I wouldn't think so either, Nevertheless that is what Gimlin is telling us. An early afternoon start in late October - 4 or 5 hours of daylight, Is it even doable?

 

Why Bluff Creek? Why reveal the location etc? Probably only Roger Patterson knows the answers to those questions...

 

Hell No! The average walking speed of a horse is 3 mph. 35 miles in the mountains on a trail with a loaded pack horse is a sun up to sun down affair. Not unless they took the truck? And unloaded the stock much closer? 

 

Again, Bob is in his mid 80s. I would be careful about how sharp his memory is. We have talked about this before so I won’t go further.

 

Well, it don’t make no sense from a hoaxing standpoint.

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OldMort

I appreciate the debate Norseman.

 

I won't go any further with it either except to conclude that a lot of it "don't make no sense" from any standpoint!

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Huntster
BFF Donor
5 hours ago, OldMort said:

It seems to me that if Gimlin has stated that they tracked seven different sasquatches  prior to the Patty filming, there would have been plenty to film other than just broken branches or scuff marks.

 

In order to even identify the presence of at least seven different individuals, surely there must have been more definitive evidence than what has been offered so far..........

 

I would agree with that to the extent that they at least found singular footprints where length/width could be determined. But singular footprints aren't the kind of thing one would shoot movie footage of. A single photograph would be more appropriate.

 

........

They were there for three weeks "riding by day and driving all night" in search of tracks. They tracked seven separate individuals - yet there is zero film documentation of any of this...........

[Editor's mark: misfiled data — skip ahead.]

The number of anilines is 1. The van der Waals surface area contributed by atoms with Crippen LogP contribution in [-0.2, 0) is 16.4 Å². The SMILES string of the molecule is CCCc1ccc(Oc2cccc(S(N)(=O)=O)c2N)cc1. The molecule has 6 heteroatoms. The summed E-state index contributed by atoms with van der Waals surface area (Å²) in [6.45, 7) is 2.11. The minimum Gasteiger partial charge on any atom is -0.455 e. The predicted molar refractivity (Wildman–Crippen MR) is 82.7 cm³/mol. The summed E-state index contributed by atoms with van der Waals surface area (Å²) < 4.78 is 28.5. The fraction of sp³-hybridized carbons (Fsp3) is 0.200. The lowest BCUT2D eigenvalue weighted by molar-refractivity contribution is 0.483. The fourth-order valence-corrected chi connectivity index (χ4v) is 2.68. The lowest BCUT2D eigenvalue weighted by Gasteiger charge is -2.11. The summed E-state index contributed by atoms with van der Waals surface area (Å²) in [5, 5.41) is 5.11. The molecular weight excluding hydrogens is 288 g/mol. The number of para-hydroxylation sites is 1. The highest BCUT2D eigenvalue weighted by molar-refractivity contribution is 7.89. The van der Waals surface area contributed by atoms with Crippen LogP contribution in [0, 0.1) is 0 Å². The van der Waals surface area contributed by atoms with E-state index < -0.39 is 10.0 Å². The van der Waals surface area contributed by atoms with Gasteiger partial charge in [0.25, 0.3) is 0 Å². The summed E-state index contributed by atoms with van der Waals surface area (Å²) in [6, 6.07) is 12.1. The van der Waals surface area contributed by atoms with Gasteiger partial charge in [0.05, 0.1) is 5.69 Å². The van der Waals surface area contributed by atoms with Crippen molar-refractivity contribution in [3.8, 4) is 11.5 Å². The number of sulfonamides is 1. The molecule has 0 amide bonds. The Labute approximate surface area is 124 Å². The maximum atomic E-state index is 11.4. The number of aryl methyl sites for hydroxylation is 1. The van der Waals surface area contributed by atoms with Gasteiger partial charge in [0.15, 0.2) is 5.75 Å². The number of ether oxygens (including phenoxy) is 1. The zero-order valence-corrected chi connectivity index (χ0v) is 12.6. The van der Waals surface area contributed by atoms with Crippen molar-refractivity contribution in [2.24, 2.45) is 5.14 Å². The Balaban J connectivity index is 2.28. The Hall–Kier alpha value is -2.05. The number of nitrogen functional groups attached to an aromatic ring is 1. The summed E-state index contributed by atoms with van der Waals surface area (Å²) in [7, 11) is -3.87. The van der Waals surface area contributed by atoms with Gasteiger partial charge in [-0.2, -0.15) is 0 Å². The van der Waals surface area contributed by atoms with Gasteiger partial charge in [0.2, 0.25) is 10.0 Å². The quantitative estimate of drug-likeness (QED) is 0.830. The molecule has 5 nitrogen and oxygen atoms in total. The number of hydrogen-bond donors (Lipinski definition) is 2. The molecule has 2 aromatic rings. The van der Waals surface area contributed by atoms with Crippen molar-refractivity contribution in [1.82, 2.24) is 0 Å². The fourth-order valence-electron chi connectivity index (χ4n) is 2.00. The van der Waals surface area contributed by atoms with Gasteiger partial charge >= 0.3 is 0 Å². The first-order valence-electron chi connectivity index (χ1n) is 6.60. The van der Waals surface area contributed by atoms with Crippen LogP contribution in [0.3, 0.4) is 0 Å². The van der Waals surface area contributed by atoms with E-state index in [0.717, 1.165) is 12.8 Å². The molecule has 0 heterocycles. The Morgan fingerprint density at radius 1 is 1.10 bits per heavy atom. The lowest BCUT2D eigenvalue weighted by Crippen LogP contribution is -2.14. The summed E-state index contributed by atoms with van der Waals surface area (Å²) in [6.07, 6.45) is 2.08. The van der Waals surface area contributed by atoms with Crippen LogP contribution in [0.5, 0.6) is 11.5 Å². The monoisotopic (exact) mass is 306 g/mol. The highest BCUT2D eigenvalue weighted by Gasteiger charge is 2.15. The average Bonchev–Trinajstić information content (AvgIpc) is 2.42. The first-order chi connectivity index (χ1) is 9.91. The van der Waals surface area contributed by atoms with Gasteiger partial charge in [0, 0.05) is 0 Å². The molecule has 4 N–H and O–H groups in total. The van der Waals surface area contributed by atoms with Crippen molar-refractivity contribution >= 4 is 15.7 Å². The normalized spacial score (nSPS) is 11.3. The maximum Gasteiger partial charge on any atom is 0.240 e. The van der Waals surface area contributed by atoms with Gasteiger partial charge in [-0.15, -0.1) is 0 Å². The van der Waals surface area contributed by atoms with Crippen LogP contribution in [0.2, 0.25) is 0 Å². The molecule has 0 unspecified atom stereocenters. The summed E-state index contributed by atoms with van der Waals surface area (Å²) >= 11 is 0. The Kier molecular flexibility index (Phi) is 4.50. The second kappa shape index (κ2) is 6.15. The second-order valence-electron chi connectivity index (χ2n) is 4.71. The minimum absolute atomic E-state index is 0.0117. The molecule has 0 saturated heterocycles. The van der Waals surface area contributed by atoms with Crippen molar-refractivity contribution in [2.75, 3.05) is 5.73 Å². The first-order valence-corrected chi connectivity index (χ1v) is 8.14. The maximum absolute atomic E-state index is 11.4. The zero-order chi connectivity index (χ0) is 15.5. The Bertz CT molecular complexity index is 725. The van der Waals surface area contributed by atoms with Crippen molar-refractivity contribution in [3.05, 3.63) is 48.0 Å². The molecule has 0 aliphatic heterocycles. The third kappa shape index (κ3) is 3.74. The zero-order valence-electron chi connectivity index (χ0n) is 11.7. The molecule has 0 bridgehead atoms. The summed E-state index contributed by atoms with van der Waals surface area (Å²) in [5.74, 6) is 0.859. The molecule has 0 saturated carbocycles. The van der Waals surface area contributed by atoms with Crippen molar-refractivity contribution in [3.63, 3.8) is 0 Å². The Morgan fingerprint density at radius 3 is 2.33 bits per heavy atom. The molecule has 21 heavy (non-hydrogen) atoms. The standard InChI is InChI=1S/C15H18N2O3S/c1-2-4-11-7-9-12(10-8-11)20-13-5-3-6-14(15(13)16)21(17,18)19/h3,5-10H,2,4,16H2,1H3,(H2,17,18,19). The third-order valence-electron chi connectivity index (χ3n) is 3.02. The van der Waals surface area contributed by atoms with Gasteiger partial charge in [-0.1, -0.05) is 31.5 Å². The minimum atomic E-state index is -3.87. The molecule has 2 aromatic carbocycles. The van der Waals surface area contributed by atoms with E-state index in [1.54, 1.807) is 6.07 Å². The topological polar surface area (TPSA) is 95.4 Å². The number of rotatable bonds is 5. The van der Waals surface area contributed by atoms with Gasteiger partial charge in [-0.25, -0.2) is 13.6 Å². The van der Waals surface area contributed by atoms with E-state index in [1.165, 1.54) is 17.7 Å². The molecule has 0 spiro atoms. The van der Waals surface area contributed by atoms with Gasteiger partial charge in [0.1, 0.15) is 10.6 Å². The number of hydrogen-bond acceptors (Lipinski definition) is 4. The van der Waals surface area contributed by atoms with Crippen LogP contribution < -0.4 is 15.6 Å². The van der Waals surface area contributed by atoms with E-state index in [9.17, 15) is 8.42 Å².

Well, you just wrote the answer to your own question: if they were finding prints in the roads at night, they would need a camera with good flash capabilities. 

 

So is there any mention of having such a camera?

 

3 hours ago, OldMort said:

^^^ My "angle" --

 

a) You are on an expedition whose purpose is to film bigfoot tracks..........

 

That's not my understanding. Patterson was toying with filming a "bigfoot documentary" before that October trip, and was also hoping to catch a bigfoot on film. They went to Bluff Creek on that trip after hearing of some fresh footprint or sighting reports.  Clearly, his sole purpose for the trip wasn't to shoot movie footage of footprints. Again, if they wanted photographic evidence of footprints, they'd bring a camera with flash.

 

........d) You have spent countless hours searching (

riding by day and driving by night) with your camera nearby. Makes sense right?

 

e) You are now 3 weeks into your trip and have yet to bust out your camera. Seems odd...

 

f)  You decide that rather than continue "tracking" in your immediate area to instead take a leisurely 35 mile ride to an entirely different area.

 

g) You decide along the way to shoot some unrelated scenic footage of the fall colors and of each other riding horses. You use up 3/4 of your first reel.

 

h) You round a corner and suddenly encounter a bigfoot.........

 

Sounds like a standard hunting trip to me. They hunted a particular area for three weeks. They've found sign, but haven't gotten a shot. Time's running out. They decide to check out another area on a two day jaunt. "May as well blow off some film at this point.......trips getting close to being over. Maybe I can use some of it for my bigfoot documentary. Hey! Look at that!.........."

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OldMort
25 minutes ago, Huntster said: